eNCA (DStv 403) is adding a puppet show, Almost News with Chester Missing, on Sunday evenings at 19:30 from 25 November as the South African TV news channel ramps up its plans for 2019’s election coverage.
The show is a spin-off from Late Nite News with Loyiso Gola, where the puppet made his first on-air appearance, and is produced by the same production company, Diprente, that did LNN for eNCA until its abrupt cancellation.
Chester Missing, created and done by comedian Conrad Koch, remained upfront in viewers’ visage the past three years, with appearances from time to time on eNCA.
Although mercilessly mocked and struggling to get a word in edgewise, South African politicians appear to have a fearful yet awed fascination with the puppet, with politicians from across the political spectrum as well as a variety of public office holders and business high-flyers who have been willing to sit for the satirical, farcical and frenetic interviews with Chester Missing for what they in return crave most: time on television and in the limelight.
eNCA says Almost News with Chester Missing will “take an irreverent look at the current affairs landscape and put high-profile politicians through their paces in interviews only the country’s most famous puppet can get away with”.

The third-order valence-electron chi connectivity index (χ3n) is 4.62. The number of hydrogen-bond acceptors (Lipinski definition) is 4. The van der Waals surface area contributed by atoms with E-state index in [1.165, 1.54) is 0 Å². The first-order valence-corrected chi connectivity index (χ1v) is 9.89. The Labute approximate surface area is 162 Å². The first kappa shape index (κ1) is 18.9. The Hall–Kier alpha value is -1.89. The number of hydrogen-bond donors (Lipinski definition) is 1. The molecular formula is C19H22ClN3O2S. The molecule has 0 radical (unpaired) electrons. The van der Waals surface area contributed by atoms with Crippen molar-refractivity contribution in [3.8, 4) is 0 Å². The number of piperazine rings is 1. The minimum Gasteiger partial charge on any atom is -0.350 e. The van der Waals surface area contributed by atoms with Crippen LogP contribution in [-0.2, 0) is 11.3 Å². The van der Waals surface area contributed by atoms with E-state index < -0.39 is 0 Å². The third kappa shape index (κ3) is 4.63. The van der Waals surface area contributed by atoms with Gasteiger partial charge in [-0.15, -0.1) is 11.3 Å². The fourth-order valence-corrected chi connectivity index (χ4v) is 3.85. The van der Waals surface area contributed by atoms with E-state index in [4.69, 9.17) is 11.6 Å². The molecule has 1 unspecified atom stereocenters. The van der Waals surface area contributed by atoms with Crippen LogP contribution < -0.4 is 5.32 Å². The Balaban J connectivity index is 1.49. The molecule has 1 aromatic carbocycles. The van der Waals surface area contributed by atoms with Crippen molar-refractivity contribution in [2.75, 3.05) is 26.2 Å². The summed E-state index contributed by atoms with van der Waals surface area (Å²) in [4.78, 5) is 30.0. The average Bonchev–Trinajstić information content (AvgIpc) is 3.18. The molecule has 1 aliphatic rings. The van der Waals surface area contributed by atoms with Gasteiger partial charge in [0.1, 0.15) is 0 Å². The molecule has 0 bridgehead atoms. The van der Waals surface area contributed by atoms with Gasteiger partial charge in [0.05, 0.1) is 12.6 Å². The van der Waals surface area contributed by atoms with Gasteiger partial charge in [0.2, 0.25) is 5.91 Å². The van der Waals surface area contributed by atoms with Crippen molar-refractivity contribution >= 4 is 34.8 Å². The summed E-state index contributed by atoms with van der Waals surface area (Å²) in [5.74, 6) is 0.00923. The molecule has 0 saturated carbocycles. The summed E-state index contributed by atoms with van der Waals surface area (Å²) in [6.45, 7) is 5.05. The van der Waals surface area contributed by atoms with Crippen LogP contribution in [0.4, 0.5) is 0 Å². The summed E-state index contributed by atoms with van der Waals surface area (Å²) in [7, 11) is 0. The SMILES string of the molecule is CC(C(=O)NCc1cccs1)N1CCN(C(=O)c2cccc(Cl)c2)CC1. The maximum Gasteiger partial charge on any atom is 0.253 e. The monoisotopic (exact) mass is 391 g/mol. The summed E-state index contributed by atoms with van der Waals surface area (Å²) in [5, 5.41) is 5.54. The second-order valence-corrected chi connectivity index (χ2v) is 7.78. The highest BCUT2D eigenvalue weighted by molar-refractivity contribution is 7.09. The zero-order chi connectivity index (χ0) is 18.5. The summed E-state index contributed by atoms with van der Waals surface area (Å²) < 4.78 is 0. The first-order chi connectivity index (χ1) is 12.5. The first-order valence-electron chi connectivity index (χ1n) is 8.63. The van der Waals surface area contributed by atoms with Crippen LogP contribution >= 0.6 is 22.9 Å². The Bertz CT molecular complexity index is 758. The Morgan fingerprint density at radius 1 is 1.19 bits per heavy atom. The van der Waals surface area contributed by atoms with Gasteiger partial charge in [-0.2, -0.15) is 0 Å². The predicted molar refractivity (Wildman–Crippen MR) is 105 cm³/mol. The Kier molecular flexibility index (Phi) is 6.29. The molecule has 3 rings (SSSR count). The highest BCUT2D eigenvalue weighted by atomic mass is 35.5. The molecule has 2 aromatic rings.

Chester Missing chipped in with a quotable saying “I have my own TV show. I’m a puppet. Have any of you realised how crazy this is? Someone tell Hlaudi. He broke ground for puppets everywhere,” referring to the fired former controversial SABC chief operating officer (COO) Hlaudi Motsoeneng who has been a blight on the South African TV industry.
Conrad Koch says “Chester and I are hugely excited to be creating this show with South Africa’s best news source, eNCA, and the amazing award-winning team at Diprente”.
“South Africa has huge room for incisive, hilarious satire as we move towards elections next year. We want to make Almost News with Chester Missing both well researched and really, really funny.”
Mapi Mhlangu, eNCA editor-in-chief says “Over many years Chester has become an integral part of the political firmament and has asked questions of our leaders no one else would dare to”.
“And with one or two exceptions, politicians and business leaders love the interchange and are happy to participate. Chester also provides a release valve for South Africans who need to laugh at each other and themselves.”